William Butler Yeats

The Happy Townland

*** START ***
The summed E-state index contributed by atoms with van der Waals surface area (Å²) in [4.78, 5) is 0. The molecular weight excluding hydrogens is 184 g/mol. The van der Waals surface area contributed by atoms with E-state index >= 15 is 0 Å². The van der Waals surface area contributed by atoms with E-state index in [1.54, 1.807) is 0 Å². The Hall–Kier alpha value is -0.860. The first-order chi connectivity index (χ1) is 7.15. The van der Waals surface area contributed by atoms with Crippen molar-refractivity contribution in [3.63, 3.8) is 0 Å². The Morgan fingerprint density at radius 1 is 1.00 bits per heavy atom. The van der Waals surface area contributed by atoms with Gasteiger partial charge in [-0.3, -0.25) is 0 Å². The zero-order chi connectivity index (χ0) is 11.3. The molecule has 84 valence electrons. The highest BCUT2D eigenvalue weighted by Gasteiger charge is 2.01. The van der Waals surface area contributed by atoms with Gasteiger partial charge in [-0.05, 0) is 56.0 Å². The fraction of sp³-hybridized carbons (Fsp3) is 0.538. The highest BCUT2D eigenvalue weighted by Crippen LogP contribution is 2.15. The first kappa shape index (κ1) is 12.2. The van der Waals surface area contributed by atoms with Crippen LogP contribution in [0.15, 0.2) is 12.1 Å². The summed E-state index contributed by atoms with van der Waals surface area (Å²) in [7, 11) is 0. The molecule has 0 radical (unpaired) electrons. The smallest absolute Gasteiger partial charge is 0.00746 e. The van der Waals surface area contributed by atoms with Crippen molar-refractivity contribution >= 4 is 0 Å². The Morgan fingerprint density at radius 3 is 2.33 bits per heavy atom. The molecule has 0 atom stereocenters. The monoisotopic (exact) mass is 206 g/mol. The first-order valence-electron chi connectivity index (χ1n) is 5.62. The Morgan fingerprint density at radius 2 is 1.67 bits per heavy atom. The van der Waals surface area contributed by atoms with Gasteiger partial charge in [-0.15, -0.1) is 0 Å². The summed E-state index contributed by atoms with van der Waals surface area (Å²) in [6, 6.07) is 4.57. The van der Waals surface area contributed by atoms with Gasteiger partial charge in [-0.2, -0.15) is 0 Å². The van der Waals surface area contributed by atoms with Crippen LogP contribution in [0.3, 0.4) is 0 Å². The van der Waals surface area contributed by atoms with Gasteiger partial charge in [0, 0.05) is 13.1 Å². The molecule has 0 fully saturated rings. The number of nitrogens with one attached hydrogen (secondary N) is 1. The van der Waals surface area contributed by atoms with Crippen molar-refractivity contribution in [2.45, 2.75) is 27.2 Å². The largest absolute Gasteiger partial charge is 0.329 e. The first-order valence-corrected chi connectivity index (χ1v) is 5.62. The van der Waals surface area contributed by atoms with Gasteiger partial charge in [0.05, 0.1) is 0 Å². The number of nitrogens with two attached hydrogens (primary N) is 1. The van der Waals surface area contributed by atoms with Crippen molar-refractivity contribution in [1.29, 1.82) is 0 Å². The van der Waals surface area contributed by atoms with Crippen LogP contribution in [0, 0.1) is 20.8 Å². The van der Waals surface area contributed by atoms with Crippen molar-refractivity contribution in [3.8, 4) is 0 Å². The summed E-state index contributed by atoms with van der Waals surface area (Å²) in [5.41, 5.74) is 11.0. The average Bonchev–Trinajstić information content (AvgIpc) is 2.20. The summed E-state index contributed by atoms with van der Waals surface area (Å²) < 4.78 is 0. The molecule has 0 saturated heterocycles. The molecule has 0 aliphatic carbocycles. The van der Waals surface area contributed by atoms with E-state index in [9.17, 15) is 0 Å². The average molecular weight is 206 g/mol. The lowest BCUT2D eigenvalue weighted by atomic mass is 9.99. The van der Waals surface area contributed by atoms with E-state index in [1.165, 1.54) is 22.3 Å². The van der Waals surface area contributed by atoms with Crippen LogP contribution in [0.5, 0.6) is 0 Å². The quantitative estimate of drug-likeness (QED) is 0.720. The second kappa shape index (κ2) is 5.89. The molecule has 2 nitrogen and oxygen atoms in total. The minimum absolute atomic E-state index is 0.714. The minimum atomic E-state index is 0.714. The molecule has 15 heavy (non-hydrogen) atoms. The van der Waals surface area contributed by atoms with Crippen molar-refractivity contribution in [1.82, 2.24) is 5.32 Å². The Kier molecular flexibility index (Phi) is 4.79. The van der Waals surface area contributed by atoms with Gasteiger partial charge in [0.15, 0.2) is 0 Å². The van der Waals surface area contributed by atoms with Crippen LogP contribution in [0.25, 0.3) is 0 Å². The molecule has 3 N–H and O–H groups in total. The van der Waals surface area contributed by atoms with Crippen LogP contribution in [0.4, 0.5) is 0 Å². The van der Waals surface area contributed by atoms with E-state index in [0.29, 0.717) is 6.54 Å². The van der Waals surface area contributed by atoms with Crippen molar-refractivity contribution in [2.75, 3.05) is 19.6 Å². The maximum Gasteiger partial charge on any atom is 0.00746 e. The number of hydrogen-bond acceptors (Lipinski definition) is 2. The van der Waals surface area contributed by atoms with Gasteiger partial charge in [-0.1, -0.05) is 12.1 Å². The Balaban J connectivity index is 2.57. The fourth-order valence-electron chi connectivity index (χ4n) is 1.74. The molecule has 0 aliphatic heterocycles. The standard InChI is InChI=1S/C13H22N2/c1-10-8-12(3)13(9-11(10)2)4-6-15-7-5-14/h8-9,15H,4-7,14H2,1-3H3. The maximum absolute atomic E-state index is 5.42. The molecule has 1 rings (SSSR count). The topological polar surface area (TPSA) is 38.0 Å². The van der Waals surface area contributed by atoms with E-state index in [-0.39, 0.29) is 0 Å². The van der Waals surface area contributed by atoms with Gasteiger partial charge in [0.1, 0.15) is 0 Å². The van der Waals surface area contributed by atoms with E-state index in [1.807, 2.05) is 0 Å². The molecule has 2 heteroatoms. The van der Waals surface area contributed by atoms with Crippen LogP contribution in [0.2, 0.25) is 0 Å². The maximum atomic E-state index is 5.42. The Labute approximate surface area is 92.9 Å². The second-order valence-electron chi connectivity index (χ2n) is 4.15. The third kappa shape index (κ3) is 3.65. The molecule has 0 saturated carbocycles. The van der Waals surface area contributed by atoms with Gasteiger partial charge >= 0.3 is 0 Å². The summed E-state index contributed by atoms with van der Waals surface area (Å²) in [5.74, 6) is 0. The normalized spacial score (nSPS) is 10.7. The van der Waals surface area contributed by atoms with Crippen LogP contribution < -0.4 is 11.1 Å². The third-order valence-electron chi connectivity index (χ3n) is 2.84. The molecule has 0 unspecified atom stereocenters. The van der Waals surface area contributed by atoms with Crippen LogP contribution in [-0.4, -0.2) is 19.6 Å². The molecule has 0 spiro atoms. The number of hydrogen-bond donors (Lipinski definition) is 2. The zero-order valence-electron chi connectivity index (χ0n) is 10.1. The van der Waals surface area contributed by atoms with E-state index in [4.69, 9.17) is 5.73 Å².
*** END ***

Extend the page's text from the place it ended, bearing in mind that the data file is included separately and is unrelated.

There's many a strong farmer Whose heart would break in two, If he could see the townland That we are riding to; Boughs have their fruit and blossom At all times of the year; Rivers are running over With red beer and brown beer. An old man plays the bagpipes In a golden and silver wood; Queens, their eyes blue like the ice, Are dancing in a crowd. The little fox he murmured, 'O what of the world's bane?' The sun was laughing sweetly, The moon plucked at my rein; But the little red fox murmured, 'O do not pluck at his rein, He is riding to the townland That is the world's bane.' When their hearts are so high That they would come to blows, They unhook rheir heavy swords From golden and silver boughs; But all that are killed in battle Awaken to life again. It is lucky that their story Is not known among men, For O, the strong farmers That would let the spade lie, Their hearts would be like a cup That somebody had drunk dry. The little fox he murmured, 'O what of the world's bane?' The sun was laughing sweetly, The moon plucked at my rcin; But the little red fox murmured, 'O do not pluck at his rein, He is riding to the townland That is the world's bane.' Michael will unhook his trumpet From a bough overhead, And blow a little noise When the supper has been spread. Gabriel will come from the water With a fish-tail, and talk Of wonders that have happened On wet roads where men walk. And lift up an old horn Of hammered silver, and drink Till he has fallen asleep Upon the starry brink. The little fox he murmured, 'O what of the world's bane?' The sun was laughing sweetly, The moon plucked at my rein; But the little red fox murmured. 'O do not pluck at his rein, He is riding to the townland That is the world's bane.'